A little more than a year ago,a young,upstart British journalist set out to trash Indian cinema on the basis of a profound question: why do Indian films hardly win Oscar awards despite the country being the most prolific producer of movies in the world? Now that some Hollywood insiders have predicted that Slumdog Millionaire is set to sweep the Academy Awards,it is worth probing the mysterious success of the film (something that has even baffled its own makers) and ask whether the world has,indeed,woken up to the delights of an Indian story in an Indian setting and Indian talent.
Slumdog is good cinema,there can be little disagreement over that. It is a gritty story told in a no-nonsense docu-drama style,and the poverty and pain it portrays is real and undeniable. The rags-to-riches story of Jamal Malik is not,and yet is,one that has been told several times over by Bollywood. The likes of Manmohan Desai,Prakash Mehra and Ramesh Sippy have been there and done that in their own loquacious styles decades ago and what Danny Boyle has done now is to export that in a style that suits Western palates,a la chicken tikka masala.
So what then explains the critical hosannas and the popular appeal of Slumdog across the Western world? Simply put,it is the success of a story set in a clichéd perception of India. This is not just about poverty it could have been eastern mysticism,hysterical religiosity,crime,conflict or corruption,or even global security threats emanating from this part of the world all easily grasped by the West,thanks so selective media coverage of the region.
It continues with the exoticisation of contemporary history,and attempts to look for contrarian economic models. For instance,as Slumdog was introduced to US audiences on popular talk shows as a British film about India no one had heard of,there was much mirth around unanswered tech helpline calls to India,because everyone was celebrating the success of Slumdog at the Golden Globes.
Then came this piece of cake,hardly two weeks ahead of the Oscars. On The Tonight Show with Jay Leno,Boyle earnestly narrated his experience of visiting the slums of Mumbai and how industrious and driven,yet seemingly content the slumdwellers were,just like the characters in his movie. To which Leno could not help but add how they presumably the Americans,the British and the rest of the West had so much more in life but were still not happy. If that took the cake,Prince Charles took the bakery. In a speech at a charity conference in St. Jamess Palace over involving locals in the redesign of slums,the heir to the British throne said that Dharavi,the shanty town featured in Slumdog,offers a better model than Western architecture for ways to house a booming urban population in the developing world. Dharavi,described by The Guardian as a slum where 600,000 people are crammed into 520 acres,could offer pointers for environmentally and socially sustainable settlements for the worlds increasingly urban population,Charles said. The districts use of local materials,its walkable neighbourhoods,and mix of employment and housing add up to an underlying intuitive grammar of design that is totally absent from the faceless slab blocks that are still being built around the world to warehouse the poor,he added,according to the report which was accompanied by a picture of the absolute filth that is Asias largest slum.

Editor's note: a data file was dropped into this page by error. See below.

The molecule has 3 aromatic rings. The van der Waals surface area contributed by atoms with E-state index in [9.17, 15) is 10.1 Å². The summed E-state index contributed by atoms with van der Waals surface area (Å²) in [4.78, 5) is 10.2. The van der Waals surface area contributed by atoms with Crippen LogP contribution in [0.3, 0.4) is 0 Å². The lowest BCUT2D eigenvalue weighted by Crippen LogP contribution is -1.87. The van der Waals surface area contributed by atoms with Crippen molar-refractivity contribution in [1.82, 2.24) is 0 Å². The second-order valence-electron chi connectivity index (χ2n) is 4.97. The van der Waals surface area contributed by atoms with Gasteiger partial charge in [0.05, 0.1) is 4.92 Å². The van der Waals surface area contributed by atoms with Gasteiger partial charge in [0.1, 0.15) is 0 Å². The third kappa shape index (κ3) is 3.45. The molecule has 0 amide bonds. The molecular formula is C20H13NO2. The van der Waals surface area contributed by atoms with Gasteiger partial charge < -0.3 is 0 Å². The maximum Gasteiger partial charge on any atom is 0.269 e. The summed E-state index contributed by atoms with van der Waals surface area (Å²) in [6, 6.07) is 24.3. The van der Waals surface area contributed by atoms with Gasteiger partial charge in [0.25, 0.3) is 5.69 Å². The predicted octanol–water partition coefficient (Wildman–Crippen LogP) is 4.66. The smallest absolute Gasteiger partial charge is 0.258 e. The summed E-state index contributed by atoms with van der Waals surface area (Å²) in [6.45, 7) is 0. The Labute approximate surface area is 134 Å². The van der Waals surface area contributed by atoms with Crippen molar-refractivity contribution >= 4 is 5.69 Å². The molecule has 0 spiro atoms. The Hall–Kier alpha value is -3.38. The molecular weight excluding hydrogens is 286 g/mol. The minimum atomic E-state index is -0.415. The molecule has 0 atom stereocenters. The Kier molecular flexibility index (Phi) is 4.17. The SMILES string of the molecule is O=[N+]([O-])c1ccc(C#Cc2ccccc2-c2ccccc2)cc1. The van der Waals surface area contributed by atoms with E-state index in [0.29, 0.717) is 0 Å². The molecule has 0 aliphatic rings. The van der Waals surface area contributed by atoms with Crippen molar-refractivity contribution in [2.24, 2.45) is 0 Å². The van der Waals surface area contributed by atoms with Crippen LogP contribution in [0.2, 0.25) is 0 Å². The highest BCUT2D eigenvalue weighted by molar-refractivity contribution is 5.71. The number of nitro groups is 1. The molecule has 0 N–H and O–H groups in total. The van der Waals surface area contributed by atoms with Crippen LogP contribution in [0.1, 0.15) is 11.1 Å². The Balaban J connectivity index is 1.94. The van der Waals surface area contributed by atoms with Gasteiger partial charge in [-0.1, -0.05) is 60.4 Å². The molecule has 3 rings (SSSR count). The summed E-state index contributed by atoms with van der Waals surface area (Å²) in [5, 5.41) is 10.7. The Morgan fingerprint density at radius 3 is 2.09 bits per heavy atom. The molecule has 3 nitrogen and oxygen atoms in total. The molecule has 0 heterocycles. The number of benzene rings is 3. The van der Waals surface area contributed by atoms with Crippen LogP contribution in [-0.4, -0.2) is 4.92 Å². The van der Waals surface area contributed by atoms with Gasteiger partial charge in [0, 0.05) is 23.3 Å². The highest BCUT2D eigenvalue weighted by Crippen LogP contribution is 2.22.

Besides being obviously patronising,short-sighted and removed from reality,the underlying thread in these arguments reflects a moral and economic dilemma: should the state take the onus for providing for the poor and the underprivileged and hope to lift them out of their misery a model that hasnt been a huge success in the West or leave them to their own devices to survive and write their Slumdog success stories? It is the same kind of clouded and clichéd perception that causes someone like the British Foreign Secretary David Miliband to visit a cowshed in Uttar Pradesh and harp about Kashmir.Or for some English cricket commentators to lament that the IPL buying Andrew Flintoff and Kevin Pietersen for a whopping $1.55 million each may have been a distraction that led to Englands humiliating test defeat in the West Indies. Anything that the subcontinent throws up that does not match with pictures painted at another time,preferably by another outsider,seems to confound much of the West. Boyle and Simon Beaufoy have worked within that framework and have come up trumps. If that does not explain why Indian films hardly win Oscars,nothing will.
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